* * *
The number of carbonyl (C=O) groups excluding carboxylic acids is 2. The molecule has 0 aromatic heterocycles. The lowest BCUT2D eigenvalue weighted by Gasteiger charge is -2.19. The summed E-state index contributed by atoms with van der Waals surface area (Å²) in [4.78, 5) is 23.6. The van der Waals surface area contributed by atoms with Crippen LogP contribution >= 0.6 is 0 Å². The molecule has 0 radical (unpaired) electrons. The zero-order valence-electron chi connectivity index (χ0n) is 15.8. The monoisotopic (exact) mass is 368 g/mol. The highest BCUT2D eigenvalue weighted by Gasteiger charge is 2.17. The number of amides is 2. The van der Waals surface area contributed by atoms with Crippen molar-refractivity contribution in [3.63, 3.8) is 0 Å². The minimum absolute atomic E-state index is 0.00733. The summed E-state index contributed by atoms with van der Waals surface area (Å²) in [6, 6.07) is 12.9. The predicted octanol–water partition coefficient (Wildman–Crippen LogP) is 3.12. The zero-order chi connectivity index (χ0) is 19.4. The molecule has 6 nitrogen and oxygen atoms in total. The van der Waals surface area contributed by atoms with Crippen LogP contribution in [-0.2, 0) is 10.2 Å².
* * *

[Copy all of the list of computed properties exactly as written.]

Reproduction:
The number of carbonyl (C=O) groups excluding carboxylic acids is 2. The molecule has 0 aromatic heterocycles. The lowest BCUT2D eigenvalue weighted by Gasteiger charge is -2.19. The summed E-state index contributed by atoms with van der Waals surface area (Å²) in [4.78, 5) is 23.6. The van der Waals surface area contributed by atoms with Crippen LogP contribution >= 0.6 is 0 Å². The molecule has 0 radical (unpaired) electrons. The zero-order valence-electron chi connectivity index (χ0n) is 15.8. The monoisotopic (exact) mass is 368 g/mol. The highest BCUT2D eigenvalue weighted by Gasteiger charge is 2.17. The number of amides is 2. The van der Waals surface area contributed by atoms with Crippen molar-refractivity contribution in [3.63, 3.8) is 0 Å². The minimum absolute atomic E-state index is 0.00733. The summed E-state index contributed by atoms with van der Waals surface area (Å²) in [6, 6.07) is 12.9. The predicted octanol–water partition coefficient (Wildman–Crippen LogP) is 3.12. The zero-order chi connectivity index (χ0) is 19.4. The molecule has 6 nitrogen and oxygen atoms in total. The van der Waals surface area contributed by atoms with Crippen LogP contribution in [-0.2, 0) is 10.2 Å².